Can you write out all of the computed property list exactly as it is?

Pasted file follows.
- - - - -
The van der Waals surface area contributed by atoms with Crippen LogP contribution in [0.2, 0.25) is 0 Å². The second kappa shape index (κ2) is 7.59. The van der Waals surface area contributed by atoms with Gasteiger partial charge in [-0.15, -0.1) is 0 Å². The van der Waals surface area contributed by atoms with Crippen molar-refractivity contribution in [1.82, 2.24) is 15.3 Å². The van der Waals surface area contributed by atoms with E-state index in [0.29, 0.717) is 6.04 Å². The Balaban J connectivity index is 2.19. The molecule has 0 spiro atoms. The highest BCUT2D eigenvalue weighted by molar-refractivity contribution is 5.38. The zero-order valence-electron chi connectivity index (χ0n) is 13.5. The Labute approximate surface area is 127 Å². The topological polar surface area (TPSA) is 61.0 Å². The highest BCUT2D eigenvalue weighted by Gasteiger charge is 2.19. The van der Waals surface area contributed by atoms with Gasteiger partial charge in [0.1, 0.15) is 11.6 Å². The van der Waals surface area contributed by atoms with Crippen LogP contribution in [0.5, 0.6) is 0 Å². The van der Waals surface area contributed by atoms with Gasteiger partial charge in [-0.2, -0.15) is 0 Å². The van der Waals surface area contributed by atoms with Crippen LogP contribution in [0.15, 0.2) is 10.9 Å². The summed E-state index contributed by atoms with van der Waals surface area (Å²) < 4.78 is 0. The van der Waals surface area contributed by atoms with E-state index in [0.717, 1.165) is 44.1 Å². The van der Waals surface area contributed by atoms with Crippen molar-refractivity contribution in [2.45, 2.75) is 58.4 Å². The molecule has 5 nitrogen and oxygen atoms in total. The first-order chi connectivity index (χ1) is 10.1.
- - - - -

The van der Waals surface area contributed by atoms with Crippen LogP contribution in [0.2, 0.25) is 0 Å². The second kappa shape index (κ2) is 7.59. The van der Waals surface area contributed by atoms with Gasteiger partial charge in [-0.15, -0.1) is 0 Å². The van der Waals surface area contributed by atoms with Crippen molar-refractivity contribution in [1.82, 2.24) is 15.3 Å². The van der Waals surface area contributed by atoms with E-state index in [0.29, 0.717) is 6.04 Å². The Balaban J connectivity index is 2.19. The molecule has 0 spiro atoms. The highest BCUT2D eigenvalue weighted by molar-refractivity contribution is 5.38. The zero-order valence-electron chi connectivity index (χ0n) is 13.5. The Labute approximate surface area is 127 Å². The topological polar surface area (TPSA) is 61.0 Å². The highest BCUT2D eigenvalue weighted by Gasteiger charge is 2.19. The van der Waals surface area contributed by atoms with Gasteiger partial charge in [0.1, 0.15) is 11.6 Å². The van der Waals surface area contributed by atoms with Crippen LogP contribution in [0.5, 0.6) is 0 Å². The van der Waals surface area contributed by atoms with Gasteiger partial charge in [-0.2, -0.15) is 0 Å². The van der Waals surface area contributed by atoms with Crippen LogP contribution in [0.15, 0.2) is 10.9 Å². The summed E-state index contributed by atoms with van der Waals surface area (Å²) < 4.78 is 0. The van der Waals surface area contributed by atoms with E-state index in [0.717, 1.165) is 44.1 Å². The van der Waals surface area contributed by atoms with Crippen molar-refractivity contribution in [2.45, 2.75) is 58.4 Å². The molecule has 5 nitrogen and oxygen atoms in total. The first-order chi connectivity index (χ1) is 10.1.